New Zealand recognises, however, that as regional fisheries organisations multiply, the need for recognised performance
standards grows. We need a consistent gauge of the effectiveness of these organisations, so that they can be held to
account. Regional fisheries organisations must also be better coordinated, harmonised where possible, and rationalised
New Zealand urges the FAO to take on this role. No other international body is in a better position to do so.
At the international level, we also need a willingness to explore new governance models. There are many possible
approaches, including regulatory models, economic instruments, or combinations. New Zealand would like to see a more
wide-ranging and active debate on these alternatives.
I have mentioned the success of New Zealand’s Quota Management System in supporting sustainable fishing in our waters.
We suggest that creating secure access rights to high seas fisheries would provide the same incentives for sustainable
utilisation of fisheries in international waters. No matter what progress we make with international and regional
fisheries management regimes, individual states must meet their international obligations. States that have signed up to
international agreements must accept that rights to international fisheries are paired with responsibilities.
I am pleased to note that New Zealand is currently undertaking the government processes necessary to enable us to accept
the FAO Compliance Agreement. This should be completed by June this year.
New Zealand’s view is that states that have not signed or ratified UNCLOS or UNFSA must be firmly encouraged to do so.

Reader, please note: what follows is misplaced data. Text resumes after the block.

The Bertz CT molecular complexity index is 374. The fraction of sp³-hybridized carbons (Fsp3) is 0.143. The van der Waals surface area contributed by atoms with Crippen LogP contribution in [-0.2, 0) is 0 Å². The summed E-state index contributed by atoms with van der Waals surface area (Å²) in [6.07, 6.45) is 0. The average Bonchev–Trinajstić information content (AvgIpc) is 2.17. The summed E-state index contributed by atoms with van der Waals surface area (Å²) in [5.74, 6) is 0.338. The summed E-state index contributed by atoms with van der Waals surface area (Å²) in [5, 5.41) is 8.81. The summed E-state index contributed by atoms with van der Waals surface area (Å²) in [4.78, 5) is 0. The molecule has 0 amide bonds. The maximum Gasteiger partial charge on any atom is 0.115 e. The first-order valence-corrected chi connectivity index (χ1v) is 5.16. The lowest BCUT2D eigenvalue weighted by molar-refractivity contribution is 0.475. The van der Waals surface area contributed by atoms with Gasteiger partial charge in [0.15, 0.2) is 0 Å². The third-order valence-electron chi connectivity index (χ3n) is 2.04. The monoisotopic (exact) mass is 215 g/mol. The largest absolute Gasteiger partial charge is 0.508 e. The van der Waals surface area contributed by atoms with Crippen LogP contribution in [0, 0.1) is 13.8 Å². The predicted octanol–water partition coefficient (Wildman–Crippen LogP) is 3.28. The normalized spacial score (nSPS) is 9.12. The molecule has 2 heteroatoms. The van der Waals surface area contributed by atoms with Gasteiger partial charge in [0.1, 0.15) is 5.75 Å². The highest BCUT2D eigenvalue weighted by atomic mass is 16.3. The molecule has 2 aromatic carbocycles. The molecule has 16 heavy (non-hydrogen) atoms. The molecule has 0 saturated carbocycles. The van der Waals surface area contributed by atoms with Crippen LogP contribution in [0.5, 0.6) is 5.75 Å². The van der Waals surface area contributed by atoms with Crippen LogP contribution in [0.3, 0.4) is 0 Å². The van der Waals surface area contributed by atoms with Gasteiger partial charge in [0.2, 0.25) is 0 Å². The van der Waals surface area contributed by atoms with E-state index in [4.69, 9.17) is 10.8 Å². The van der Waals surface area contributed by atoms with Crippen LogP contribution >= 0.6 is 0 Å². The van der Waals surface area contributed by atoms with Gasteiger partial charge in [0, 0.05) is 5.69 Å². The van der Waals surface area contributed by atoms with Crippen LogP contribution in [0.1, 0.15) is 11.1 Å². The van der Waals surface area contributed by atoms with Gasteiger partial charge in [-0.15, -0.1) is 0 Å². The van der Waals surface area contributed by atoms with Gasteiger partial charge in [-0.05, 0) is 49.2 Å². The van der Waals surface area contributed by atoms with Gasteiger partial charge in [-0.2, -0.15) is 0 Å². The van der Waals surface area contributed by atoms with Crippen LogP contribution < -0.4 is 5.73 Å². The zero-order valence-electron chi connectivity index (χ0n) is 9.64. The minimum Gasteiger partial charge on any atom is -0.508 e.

And states that flag vessels fishing on the high seas must exercise their responsibilities concerning those vessels.
New Zealand would strongly support the FAO setting guidelines on flag state responsibilities and evaluating performance
against them, so that non-performing states can be exposed.
We also see merit in states exercising control of nationals and companies, rather than concentrating on vessels, as a
way to combat IUU fishing. New Zealand has implemented statutory controls on the fishing activities of our nationals
fishing on foreign flagged vessels, to ensure that they fish only on vessels flagged to responsible fishing nations. We
would encourage other countries to consider implementing similar legislation.
I come to this forum from a meeting of the High Seas Task Force on IUU fishing.
New Zealand is committed to action on IUU fishing so we are pleased to be part of a task force identifying specific
measures that member states can take, as well as longer-term governance improvements.
We recognise the need for broad international support for the proposals emerging from the Task Force. I know that many
of you are aware of the work that has been done, as a result of the Task Force’s efforts to engage with a wide range of
Amongst the practical and innovative proposals emerging I would note in particular the suggested measures to build a
more capable network of high seas monitoring and to strengthen high seas governance.
Immediate, concrete gains could be secured by turning the existing monitoring, control and surveillance network into an
international unit with dedicated resources, analytical capacity and the ability to provide training and technical
support to developing countries.
Improving governance through some of the measures I have mentioned, such as the application of firm standards to
regional fisheries management organisations and flag states, would deliver gains for the long term.
It is clear to all of us that a great many fisheries are in peril. We may well be the last generation of decision-makers
with an opportunity to prevent their destruction. As individual states, in regional alliances and through collective
international action, we must ensure that the world’s fisheries have a future.
I cannot overstate the importance moving from discussion to action on these matters.